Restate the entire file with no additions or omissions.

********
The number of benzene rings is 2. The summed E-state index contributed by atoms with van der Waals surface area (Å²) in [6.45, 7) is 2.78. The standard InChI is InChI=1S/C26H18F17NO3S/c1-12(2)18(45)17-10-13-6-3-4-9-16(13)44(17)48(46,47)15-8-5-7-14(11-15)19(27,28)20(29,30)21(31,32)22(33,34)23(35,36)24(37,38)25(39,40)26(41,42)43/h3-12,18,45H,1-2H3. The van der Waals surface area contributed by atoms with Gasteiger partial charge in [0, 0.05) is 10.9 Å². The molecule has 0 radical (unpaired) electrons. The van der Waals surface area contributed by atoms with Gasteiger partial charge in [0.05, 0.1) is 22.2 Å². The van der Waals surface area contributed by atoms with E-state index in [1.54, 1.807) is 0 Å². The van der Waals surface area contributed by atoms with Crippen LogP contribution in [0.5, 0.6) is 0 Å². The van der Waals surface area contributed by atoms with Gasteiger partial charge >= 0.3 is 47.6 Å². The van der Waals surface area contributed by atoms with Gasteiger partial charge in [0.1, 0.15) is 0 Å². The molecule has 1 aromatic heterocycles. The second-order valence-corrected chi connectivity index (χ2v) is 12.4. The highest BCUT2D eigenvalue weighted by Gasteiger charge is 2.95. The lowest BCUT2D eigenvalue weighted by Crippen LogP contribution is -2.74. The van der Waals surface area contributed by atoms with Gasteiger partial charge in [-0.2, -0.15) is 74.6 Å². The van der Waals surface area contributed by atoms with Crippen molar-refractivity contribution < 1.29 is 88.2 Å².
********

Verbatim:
The number of benzene rings is 2. The summed E-state index contributed by atoms with van der Waals surface area (Å²) in [6.45, 7) is 2.78. The standard InChI is InChI=1S/C26H18F17NO3S/c1-12(2)18(45)17-10-13-6-3-4-9-16(13)44(17)48(46,47)15-8-5-7-14(11-15)19(27,28)20(29,30)21(31,32)22(33,34)23(35,36)24(37,38)25(39,40)26(41,42)43/h3-12,18,45H,1-2H3. The van der Waals surface area contributed by atoms with Gasteiger partial charge in [0, 0.05) is 10.9 Å². The molecule has 0 radical (unpaired) electrons. The van der Waals surface area contributed by atoms with Gasteiger partial charge in [0.05, 0.1) is 22.2 Å². The van der Waals surface area contributed by atoms with E-state index in [1.54, 1.807) is 0 Å². The van der Waals surface area contributed by atoms with Crippen LogP contribution in [0.5, 0.6) is 0 Å². The van der Waals surface area contributed by atoms with Gasteiger partial charge >= 0.3 is 47.6 Å². The van der Waals surface area contributed by atoms with Gasteiger partial charge in [0.1, 0.15) is 0 Å². The molecule has 1 aromatic heterocycles. The second-order valence-corrected chi connectivity index (χ2v) is 12.4. The highest BCUT2D eigenvalue weighted by Gasteiger charge is 2.95. The lowest BCUT2D eigenvalue weighted by Crippen LogP contribution is -2.74. The van der Waals surface area contributed by atoms with Gasteiger partial charge in [-0.2, -0.15) is 74.6 Å². The van der Waals surface area contributed by atoms with Crippen molar-refractivity contribution < 1.29 is 88.2 Å².